Young girl showing kindness and love to a ginger cat

How kindness can promote well-being, health and happiness

It can be all too easy for us to focus on our own pressures without considering the needs of others

by Jeannie Croucher
Words Jeannie Croucher

With the chaotic, fast-paced world that many of us live in today, and its constant demands from home, work and school, it can be all too easy for us to focus on our own pressures without considering the needs of others. World and local news sources often focus on negative stories which can make us somewhat despair at the apparent lack of human kindness and the suffering and pain that our fellow humans can inflict on each other.

However, every now and then a story appears which puts a smile on our faces and provides an inner sense of warmth. These stories very often involve an act of kindness, possibly between two strangers, for no obvious reason except for a wish on the giver’s part to assist a person in need.

But what is not widely acknowledged is that an act of kindness is not only hugely beneficial to the receiver but it can also bestow great benefits on the giver. The concept of the ‘helpers’ high’ is now recognised as being an important element of wellbeing as it increases the production of serotonin, which is commonly known as the ‘happy chemical’ that provides healing and calming feelings.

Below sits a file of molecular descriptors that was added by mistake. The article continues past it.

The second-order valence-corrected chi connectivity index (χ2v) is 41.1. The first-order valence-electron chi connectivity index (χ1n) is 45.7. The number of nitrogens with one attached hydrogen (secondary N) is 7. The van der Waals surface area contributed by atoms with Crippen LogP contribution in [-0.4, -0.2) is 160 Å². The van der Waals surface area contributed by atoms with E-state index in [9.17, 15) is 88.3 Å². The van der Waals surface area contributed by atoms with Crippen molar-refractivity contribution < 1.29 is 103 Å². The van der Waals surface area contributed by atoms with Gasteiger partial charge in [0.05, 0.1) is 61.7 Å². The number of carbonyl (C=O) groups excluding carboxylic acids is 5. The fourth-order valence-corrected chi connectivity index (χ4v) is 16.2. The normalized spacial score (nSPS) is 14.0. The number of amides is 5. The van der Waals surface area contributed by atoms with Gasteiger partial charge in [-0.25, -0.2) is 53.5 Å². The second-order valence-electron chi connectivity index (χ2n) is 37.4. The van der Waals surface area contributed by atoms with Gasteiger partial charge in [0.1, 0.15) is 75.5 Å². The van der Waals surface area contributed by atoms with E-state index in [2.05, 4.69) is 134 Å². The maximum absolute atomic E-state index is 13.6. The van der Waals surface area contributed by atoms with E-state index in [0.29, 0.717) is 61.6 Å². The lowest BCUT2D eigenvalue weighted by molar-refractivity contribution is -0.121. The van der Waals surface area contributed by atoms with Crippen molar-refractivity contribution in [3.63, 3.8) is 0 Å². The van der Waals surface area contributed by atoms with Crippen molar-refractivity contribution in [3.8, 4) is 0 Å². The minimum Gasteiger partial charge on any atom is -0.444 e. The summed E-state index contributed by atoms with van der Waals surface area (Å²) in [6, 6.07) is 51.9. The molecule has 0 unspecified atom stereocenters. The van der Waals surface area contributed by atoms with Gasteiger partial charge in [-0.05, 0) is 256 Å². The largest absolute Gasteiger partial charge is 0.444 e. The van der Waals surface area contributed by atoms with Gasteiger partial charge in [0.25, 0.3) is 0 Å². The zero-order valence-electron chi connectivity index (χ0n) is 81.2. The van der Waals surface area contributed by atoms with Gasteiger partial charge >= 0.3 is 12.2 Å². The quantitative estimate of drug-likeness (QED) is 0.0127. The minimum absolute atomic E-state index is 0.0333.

This is not a fallacy emanating from those of a particular religious faith, or people who are genuinely decent with a strong moral sense of right and wrong, but is backed up by years of scientific research. Of course, we all know that one should not even consider hopping on the kindness train just for the physical and psychological benefits that may be gleaned, but it is inspiring to realise that being pro-social not only feels good, but also does us good.

Let’s delve a little further into how showing a little kindness can be a win-win situation for all concerned.

Kindness reduces stress

When we engage in acts of kindness towards others, we are essentially getting out of ourselves and away from the stressors in our own lives. Taking a break from our own problems and choosing to take the time to offer help to others can have a positive impact on our emotions. An extra benefit to this is that it helps to build and strengthen our relationships with each other.

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  • ‘How kindness can promote well-being, health and happiness’ is published in Anthology Volume 13. Read more features from this volume or buy it now.
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